The filing of timely objections to a report and recommendation requires the court to “make a de novo determination of those portions of the report or specified findings or recommendations to which objection is made.” 28 U.S.C. ‘ 636(b)(1); see also United States v. Raddatz, 447 U.S. 667 (1980); United States v. Walters, 638 F.2d 947 (6th Cir. 1981). This de novo review requires the court to re-examine all of the relevant evidence previously reviewed by the magistrate judge in order to determine whether the recommendation should be accepted, rejected, or modified in whole or in part. 28 U.S.C. ‘ 636(b)(1). “The filing of objections provides the district court with the opportunity to consider the specific contentions of the parties and to correct any errors immediately, ” Walters, 638 F.2d at 950, enabling the court “to focus attention on those issues-factual and legal-that are at the heart of the parties' dispute, ”, 474 U.S. 140, 147 (1985). As a result, “‘[o]nly those specific objections to the magistrate's report made to the district court will be preserved for appellate review; making some objections but failing to raise others will not preserve all the objections a party may have.'” McClanahan v. Comm'r of Soc. Sec., 474 F.3d 830, 837 (6th Cir. 2006) (quoting Smith v. Detroit Fed'n of Teachers Local 231, 829 F.2d 1370, 1373 (6th Cir. 1987))

         Where, as here, a plaintiff has asked the Court to waive fees and costs because he cannot afford to pay them, the Court has an obligation to screen the case for merit and dismiss the case if it “(i) is frivolous or malicious; (ii) fails to state a claim on which relief may be granted; or (iii) seeks monetary relief against a defendant who is immune from such relief.” 28 U.S.C. § 1915(e)(2)(B). A complaint is frivolous if it lacks an arguable basis in law or fact. Neitzke v. Williams, 490 U.S. 319, 325 (1989); see also Denton v. Hernandez, 504 U.S. 25, 32 (1992). “A complaint lacks an arguable basis in law or fact if it . . . is based on legal theories that are indisputably meritless.” Brown v. Bargery, 207 F.3d 863, 866 (6th Cir. 2000) (citing Neitzke, 490 U.S. at 327-28). Although a pro se litigant's complaint must be construed liberally, Erickson v. Pardus, 551 U.S. 89, 94 (2007), “[t]he leniency granted to pro se [litigants] . . . is not boundless.” Martin v. Overton, 391 F.3d 710, 714 (6th Cir. 2004). The screening mandated by Congress in section 1915(e)(2) includes the obligation to dismiss civil complaints filed by prospective pro se filers if they “fail[] to state a claim on which relief may be granted.” 28 U.S.C. § 1915(e)(2)(B)(ii); McGore v. Wrigglesworth, 114 F.3d 601, 604 (6th Cir. 1997), overruled on other grounds by Jones v. Bock, 549 U.S. 199 (2007). To avoid dismissal, a complaint must include “enough facts to state a claim to relief that is plausible on its face.” Bell Atlantic Corp. v. Twombly, 550 U.S. 544, 570 (2007). The Court may dismiss a complaint on its own initiative if the complaint lacks an arguable basis when filed. Goodell v. Anthony, 157 F.Supp.2d 796, 799 (E.D. Mich. 2001).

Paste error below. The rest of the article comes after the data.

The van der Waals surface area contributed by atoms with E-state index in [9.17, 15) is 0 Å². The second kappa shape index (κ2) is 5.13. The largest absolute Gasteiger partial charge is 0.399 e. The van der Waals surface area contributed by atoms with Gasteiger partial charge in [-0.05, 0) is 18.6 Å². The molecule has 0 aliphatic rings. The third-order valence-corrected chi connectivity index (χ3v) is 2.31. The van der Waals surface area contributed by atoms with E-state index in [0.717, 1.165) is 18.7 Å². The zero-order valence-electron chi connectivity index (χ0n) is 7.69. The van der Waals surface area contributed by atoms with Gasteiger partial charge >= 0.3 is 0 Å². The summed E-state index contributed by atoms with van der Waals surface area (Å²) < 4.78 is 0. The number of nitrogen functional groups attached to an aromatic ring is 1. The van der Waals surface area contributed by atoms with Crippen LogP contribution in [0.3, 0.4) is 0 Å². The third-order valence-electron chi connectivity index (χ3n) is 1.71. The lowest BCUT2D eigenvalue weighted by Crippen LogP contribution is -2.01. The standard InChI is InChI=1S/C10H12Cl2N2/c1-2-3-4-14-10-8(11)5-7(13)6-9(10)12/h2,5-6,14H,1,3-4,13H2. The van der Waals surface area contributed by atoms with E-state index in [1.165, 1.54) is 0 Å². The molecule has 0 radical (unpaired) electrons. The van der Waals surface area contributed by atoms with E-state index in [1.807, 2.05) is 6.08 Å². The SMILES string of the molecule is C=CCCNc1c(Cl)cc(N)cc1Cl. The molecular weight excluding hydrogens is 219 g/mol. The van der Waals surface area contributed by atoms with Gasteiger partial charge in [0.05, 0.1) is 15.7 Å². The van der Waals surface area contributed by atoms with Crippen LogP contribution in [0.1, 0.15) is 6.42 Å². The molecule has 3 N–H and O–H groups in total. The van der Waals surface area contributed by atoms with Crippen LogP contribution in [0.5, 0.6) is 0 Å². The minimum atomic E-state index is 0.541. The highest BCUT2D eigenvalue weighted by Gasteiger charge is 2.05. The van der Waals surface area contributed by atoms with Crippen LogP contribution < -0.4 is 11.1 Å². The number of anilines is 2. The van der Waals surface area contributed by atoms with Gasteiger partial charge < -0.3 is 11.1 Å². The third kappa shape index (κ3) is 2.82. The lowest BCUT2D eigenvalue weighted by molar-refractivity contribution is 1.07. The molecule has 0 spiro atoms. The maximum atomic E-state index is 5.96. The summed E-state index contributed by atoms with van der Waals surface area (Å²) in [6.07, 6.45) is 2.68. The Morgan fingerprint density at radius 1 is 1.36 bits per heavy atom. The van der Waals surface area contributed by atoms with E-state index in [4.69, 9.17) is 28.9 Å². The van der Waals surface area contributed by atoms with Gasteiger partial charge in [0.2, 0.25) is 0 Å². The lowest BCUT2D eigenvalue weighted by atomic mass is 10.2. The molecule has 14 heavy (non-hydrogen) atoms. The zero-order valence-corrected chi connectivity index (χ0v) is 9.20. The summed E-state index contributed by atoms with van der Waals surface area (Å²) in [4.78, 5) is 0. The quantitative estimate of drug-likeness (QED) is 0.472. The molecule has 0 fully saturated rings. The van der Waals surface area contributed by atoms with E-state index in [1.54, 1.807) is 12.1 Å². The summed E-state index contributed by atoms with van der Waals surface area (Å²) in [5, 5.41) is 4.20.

In this case, all of the requisites for Younger abstention are amply established by the facts pleaded in the complaint and evident from the public record. “The Younger abstention doctrine counsels a federal court to abstain from adjudicating a matter properly before it in deference to ongoing state criminal proceedings, and [in certain types of] civil and administrative proceedings.” Tindall v. Wayne County Friend of Court, 269 F.3d 533, 538 (6th Cir. 2001) (citing Younger v. Harris, 401 U.S. 37 (1971); Middlesex County Ethics Comm. v. Garden State Bar Ass'n, 457 U.S. 423 (1982)). “Three considerations have emerged for determining when abstention is appropriate: (1) whether the underlying proceedings constitute an ongoing state judicial proceeding; (2) whether the proceedings implicate important state interests; and (3) whether there is an adequate opportunity in the state proceedings to raise a constitutional challenge.” Ibid. “Where a review of these considerations suggests that the state court should properly adjudicate the matter, a federal court should abstain and order the federal complaint dismissed. If, however, a plaintiff can demonstrate extraordinary circumstances such as bad faith, harassment, flagrant unconstitutionality, or another unusual circumstance warranting equitable relief, then a federal court may decline to abstain.” Ibid. The question whether Younger abstention warrants summary dismissal of a case “may be raised by the court sua sponte.” O'Neill v. Coughlan, 511 F.3d 638, 642 (6th Cir. 2008).